DRS™(Decompression, Reduction and Stabilization) is a state-of-the-art technology protocol used to gradually relieve disc compression and other related disc conditions often associated with neck and low back pain: herniated and bulging disc, degenerative disc disease, sciatica pain, facet syndrome, numbness and tingling of the legs and even relapsed or failed back surgeries.
Why should I consider DRS™?
DRS™ therapy is revolutionary. It is the only treatment that was developed by a team of specialists including Neurosurgeons, Orthopedic Surgeons, Physiatrists, Osteopaths, Chiropractors, Neurologists and Physical Therapists.
DRS™ therapy is proven and effective. The procedure has been studied extensively and validated clinically. Thousands of patients have been successfully treated.
DRS™ therapy is non-surgical and non-invasive. The complications from surgery can be severe and may result in debilitating conditions. DRS™ Therapy is painless and involves no recovery time.
THE DRS Protocol™ Is:
- Restores you to a normal and productive life
Is chronic pain a common condition?
Chronic pain is a very serious condition, yet until recently there was no satisfactory treatment. Pain medications do not always work; even when they do work, they do not solve the problem. Their long-term use is associated with risks, and sometimes they cause addiction. Epidural injections sometimes relieve the pain partially and temporarily, but they do not cure the underlying problems which cause back and neck pain.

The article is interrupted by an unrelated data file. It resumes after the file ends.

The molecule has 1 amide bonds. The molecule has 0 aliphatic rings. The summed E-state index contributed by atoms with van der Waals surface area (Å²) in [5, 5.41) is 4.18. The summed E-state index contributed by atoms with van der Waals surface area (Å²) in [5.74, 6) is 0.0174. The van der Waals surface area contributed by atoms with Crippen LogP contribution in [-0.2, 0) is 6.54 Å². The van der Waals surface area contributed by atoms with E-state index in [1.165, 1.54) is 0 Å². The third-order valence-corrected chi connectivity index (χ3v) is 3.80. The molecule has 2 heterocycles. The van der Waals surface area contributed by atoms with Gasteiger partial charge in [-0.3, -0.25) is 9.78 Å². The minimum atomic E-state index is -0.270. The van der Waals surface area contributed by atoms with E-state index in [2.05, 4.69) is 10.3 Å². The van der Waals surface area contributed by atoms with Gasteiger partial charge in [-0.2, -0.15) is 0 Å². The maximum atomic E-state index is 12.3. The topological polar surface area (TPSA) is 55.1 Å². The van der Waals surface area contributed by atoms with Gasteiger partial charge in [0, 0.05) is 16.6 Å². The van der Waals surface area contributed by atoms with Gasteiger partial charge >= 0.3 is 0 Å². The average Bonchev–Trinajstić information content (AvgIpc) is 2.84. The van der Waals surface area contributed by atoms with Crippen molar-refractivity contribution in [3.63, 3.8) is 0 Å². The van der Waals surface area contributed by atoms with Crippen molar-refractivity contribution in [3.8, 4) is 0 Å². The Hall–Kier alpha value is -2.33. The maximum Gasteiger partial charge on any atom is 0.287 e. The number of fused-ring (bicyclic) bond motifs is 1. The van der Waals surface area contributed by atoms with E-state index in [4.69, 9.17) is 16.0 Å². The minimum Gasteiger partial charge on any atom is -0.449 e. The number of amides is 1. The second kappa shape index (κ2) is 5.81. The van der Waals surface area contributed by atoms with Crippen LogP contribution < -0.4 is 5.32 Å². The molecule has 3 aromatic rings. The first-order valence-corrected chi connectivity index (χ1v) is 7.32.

Does the DRS Protocol™ involve surgery or injection?
No. The DRS Protocol™ is completely non-invasive, is non-surgical, and involves no injections. Not only is the DRS Protocol™ safe and painless, it's also comfortable and relaxing.
What about surgery?
Surgical procedures may relieve the pain; however, they change the anatomy of the back, are painful, have complications and a significant rate of failure. Many patients feel much worse after surgery than before it.
What is Spinal Decompression?
Spinal decompression is a procedure used to alleviate certain types of back and neck pain. Spinal decompression can be achieved both surgically and non-surgically. Both types of procedure have a number of drawbacks and benefits, although both are considered by most physicians and health care professionals as viable options to treat conditions caused by the compression of spinal nerves.